Respecting the Game at its R.O.O.T.S.

Each month during the 2022 fall season we will focus on R.O.O.T.S- Rules, Opponent, Officials, Teammates, and Self, as outlined by The Positive Coaching Alliance. We will highlight the value of RESPECT for each area.

Know the Laws of the Game-

How well do you know the rules (or more correctly, the Laws) of the game?

One of the leading causes of stress, confusion, anger, and angst during soccer games (youth through professional) is the misunderstanding, misapplication, and misconceptions around the rules of the game. Here are five of the leading culprits when it comes to problem causing Laws in soccer:

Offside (note-not Offsides)

The “interpretation” of offside is worthy of an entire book, but a majority of the debate takes place around interpreting two components: the positioning of the offending player at the time the ball was played and if the alleged offending player was “actively involved” in the play.

Being “actively involved” generally refers to 3 possibilities; receiving the ball, engaging the defender as they receive the ball, or actively interfering with the goalkeeper’s ability to make a play on a shot ball.  The first is fairly obvious, the second two can be a little more subjective and open to interpretation by the official. If player in an offside position stops their run, then other players coming from onside positions are able to pursue the ball without a call being made.

Determining offside position is a tricky balance of seeing the ball and the position of the player at the same time.  If, like most spectators, you were watching the ball, then by the time you turn your gaze towards the offensive player, he/she may be behind the second-to-last defender at that time…but were not “at the time the ball was played.”  While some incidences can be easily judged, the use (and arguments over) Video Assistant Referee (VAR) has shown how difficult and tight this judgement can be.

Before you yell “offside” the next time, ask yourself: how many times you are REALLY looking at the second-to-last defender from a 90-degree angle at the exact time the ball is played in the direction of an attacking player? And, were you REALLY looking AT the last defender and listening for the thump of the ball (which remember also takes time to travel to your ears.)

Ball out of play

Judging whether a ball is out or not seems simple enough on paper but can be super hard to judge at full speed. For those coming from other sports, where the play is “out” if a player or ball touches a line, this rule, even on paper, needs a little getting used to.

To be clear: In soccer, the “whole ball must be over the whole line” to be out. And that line of course extends infinitely upward as an invisible plane that can be broken by a ball, but not surpassed completely. Once you’re sure you know the rule, unless you are “looking straight down the line” like the end zone camera in American football, you can’t really be sure. Even assuming perfect position and no obstructions of your view (and that you didn’t blink at the wrong time) there’s still the geometry of the thing…the ball is round.

While it’s pretty easy to judge looking straight down from the top like in the image above, when you’re looking from a lower point of view (and from any angle not directly “down the line”) it is very possible for the ball to not be physically touching the line on the ground, but for the outer edges of its widest point to STILL be hanging over the outer plain of the line.

Handling (note-not Handball)

This rule is one of the hardest for a referee to judge with even more nuance… and room for interpretation… and more opportunities for obstructed views than offside or out-of-play decisions.

In short, the hand (arm) must “play the ball,” not the “ball to hand.” This means the ball can touch a player’s arm, but if it’s not really their fault, it’s not a foul. But what is their fault? Did they stand with their arms raised like someone was aiming a gun? Or were their arms just in a natural running position?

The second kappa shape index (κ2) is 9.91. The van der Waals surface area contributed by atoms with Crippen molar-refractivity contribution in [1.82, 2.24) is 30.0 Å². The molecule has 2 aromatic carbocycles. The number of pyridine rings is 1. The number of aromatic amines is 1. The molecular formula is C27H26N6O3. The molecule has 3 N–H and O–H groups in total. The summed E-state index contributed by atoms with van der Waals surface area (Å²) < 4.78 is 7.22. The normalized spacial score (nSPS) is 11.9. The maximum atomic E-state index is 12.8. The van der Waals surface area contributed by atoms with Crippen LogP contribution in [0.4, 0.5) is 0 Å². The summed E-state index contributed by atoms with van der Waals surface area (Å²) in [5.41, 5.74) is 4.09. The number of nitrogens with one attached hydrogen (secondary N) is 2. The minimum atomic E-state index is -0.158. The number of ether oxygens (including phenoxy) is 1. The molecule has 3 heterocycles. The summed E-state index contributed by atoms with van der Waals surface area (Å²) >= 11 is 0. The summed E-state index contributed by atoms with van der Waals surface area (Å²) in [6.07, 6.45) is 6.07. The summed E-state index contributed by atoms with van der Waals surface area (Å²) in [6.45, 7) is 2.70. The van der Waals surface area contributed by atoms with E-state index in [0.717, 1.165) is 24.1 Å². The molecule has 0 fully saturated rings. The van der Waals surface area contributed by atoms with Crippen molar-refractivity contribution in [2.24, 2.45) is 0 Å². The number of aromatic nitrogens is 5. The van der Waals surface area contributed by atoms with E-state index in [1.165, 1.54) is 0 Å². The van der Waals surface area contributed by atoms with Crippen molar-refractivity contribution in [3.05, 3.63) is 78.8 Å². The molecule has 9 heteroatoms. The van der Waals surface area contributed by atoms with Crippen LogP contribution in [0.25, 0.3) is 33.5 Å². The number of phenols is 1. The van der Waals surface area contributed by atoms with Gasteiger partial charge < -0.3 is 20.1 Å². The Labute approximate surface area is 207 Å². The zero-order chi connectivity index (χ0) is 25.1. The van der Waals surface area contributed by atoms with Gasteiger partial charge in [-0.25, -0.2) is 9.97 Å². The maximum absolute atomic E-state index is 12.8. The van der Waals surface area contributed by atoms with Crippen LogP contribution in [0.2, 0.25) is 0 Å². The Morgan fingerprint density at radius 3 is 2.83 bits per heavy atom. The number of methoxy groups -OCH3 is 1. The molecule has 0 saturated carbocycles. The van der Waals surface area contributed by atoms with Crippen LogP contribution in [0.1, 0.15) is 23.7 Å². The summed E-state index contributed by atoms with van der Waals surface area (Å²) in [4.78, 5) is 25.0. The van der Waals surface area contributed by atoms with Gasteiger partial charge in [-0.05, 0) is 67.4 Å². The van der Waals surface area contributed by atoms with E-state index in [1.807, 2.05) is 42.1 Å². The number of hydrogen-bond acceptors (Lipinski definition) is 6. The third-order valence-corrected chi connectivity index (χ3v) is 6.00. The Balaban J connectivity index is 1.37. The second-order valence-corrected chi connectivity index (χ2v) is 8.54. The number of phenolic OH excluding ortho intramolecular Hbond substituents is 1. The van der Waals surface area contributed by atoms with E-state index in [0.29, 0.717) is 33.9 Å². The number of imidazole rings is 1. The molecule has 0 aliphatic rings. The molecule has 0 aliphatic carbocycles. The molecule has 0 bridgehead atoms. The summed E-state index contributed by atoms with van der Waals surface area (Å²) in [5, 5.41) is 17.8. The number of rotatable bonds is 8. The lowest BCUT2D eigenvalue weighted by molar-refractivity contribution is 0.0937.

And where did the ball come from? Was it shot toward them from one yard away and it deflected up off their knee to an arm that was outstretched in the motion of lunging (have you ever tried lunging while keeping your arms down?)

With these nuances, it’s no wonder many professional referees even disagree on calls when they review matches on video after matches. Yet “handball” is the most frequent shout from parents at any game — and always from parents supporting the team opposite of the one whose arm touched the ball.


This is a “rule” that favors more than it hurts when called, yet so many parents completely miss it in the big picture of the game. Yes, a player may have been crushed by a late tackle as they passed the ball, but if their pass makes it to a teammate with time and space on the ball — especially in the attacking half of the field — then you really DON’T want to hear to the referee’s whistle, do you?

Referees are advised to yell “play on” and raise both arms forward when they acknowledge a foul occurred, but they are choosing not to stop the play because calling the foul would actually have taken a good advantage away from the aggrieved team.

If the foul was bad enough, the referee will return to the offending player at the next natural stoppage of play and eject, caution, or give them a stern talking-to. If not, then literally “no harm, no foul.”

Direct vs. Indirect

What happens after the whistle blows — or what can happen — is another often misunderstood occurrence. Does a team get a direct or indirect free kick? The rules are clear as to which offense earns the appropriate result. Generally, fouls that involve player-on-player offenses are direct, while procedural offenses are indirect. Handling is also direct.

  • A direct free kick simply means the ball can count as a goal if it goes directly in the opponent’s goal without touching another player first.
  • An indirect free kick (or throw-in) means the ball must touch another player (on either team) before entering the opponent’s goal in order for it to count. If it does so without that second touch, then it’s just a goal kick for the defending team.

Here are some additional resources to help you understand more about the Laws of the Game.

Ready to TEST your knowledge?  Soccer America has put together a Rules Quiz

Soccer Parenting Reminder

The Soccer Parenting Association is a nationally recognized organization whose beliefs are:

  • A strong and supportive community of level-headed and like-minded parents and coaches will inspire players.
  • A more collaborative environment between coach, parents, club, and player is in the best interest of player development.
  • When parents seek information about how to best support their player, great things will happen.
  • Youth soccer parents will be difference makers when it comes to improving the game.